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« Reply #9: March 27, 2007, 07:56:56 pm »

I will try to find that book, sounds interesting!

It is. I got my first copy when I was in Ireland as it wasn't in print at that time in the US. However, I've seen it on Amazon.

Phouka
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Kasmira
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« Reply #10: March 27, 2007, 08:15:54 pm »

Some folks who focus on a specific Celtic culture might have additional celebrations in addition to the four Cross Quarter days, yes. For example, the Gaulish goddess Epona is known to have had a feast day in December (18th, I think) - but that was under Roman influence.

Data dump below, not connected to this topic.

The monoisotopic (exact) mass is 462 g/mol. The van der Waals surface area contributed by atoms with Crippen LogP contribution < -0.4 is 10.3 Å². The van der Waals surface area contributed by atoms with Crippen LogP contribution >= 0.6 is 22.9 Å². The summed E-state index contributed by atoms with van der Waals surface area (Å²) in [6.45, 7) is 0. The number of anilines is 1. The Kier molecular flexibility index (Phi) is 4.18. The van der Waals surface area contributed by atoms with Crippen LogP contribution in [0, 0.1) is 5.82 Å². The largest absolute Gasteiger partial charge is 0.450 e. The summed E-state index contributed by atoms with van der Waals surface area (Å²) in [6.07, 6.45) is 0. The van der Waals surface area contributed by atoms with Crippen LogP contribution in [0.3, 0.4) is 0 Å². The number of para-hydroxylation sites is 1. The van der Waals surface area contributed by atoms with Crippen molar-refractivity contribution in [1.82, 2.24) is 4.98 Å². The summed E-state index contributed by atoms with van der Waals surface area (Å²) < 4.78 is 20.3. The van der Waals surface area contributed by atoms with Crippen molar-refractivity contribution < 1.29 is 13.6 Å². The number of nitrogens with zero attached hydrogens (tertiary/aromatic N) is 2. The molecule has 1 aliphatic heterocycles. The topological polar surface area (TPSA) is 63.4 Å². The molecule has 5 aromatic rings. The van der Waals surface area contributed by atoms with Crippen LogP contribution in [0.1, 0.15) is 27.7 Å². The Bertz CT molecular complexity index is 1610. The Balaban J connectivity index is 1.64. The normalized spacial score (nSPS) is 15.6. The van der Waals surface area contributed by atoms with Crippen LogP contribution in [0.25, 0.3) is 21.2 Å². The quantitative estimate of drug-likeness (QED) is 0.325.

In Scottish folk tradition it was said that the Cailleach began her reign of the winter months at Samhain, with Brigid triumphing over her at Imbolc, allowing spring to begin. But it wasn't until March 25th (traditionally associated with the equinox, apparently) that the Cailleach finally gave up her efforts at bringing back the cold weather - after Imbolc the Cailleach was said to roam the fields and streams with her wand, causing frost, and it wasn't until March 25th that she was finally defeated. Some recons who focus on Scottish practises, like myself, add this day to the ritual calendar, but personally I don't go all out as I do with the Cross Quarter days.

Thanks. The Cailleach story is very interesting.
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« Reply #11: March 27, 2007, 09:15:43 pm »

Thanks. The Cailleach story is very interesting.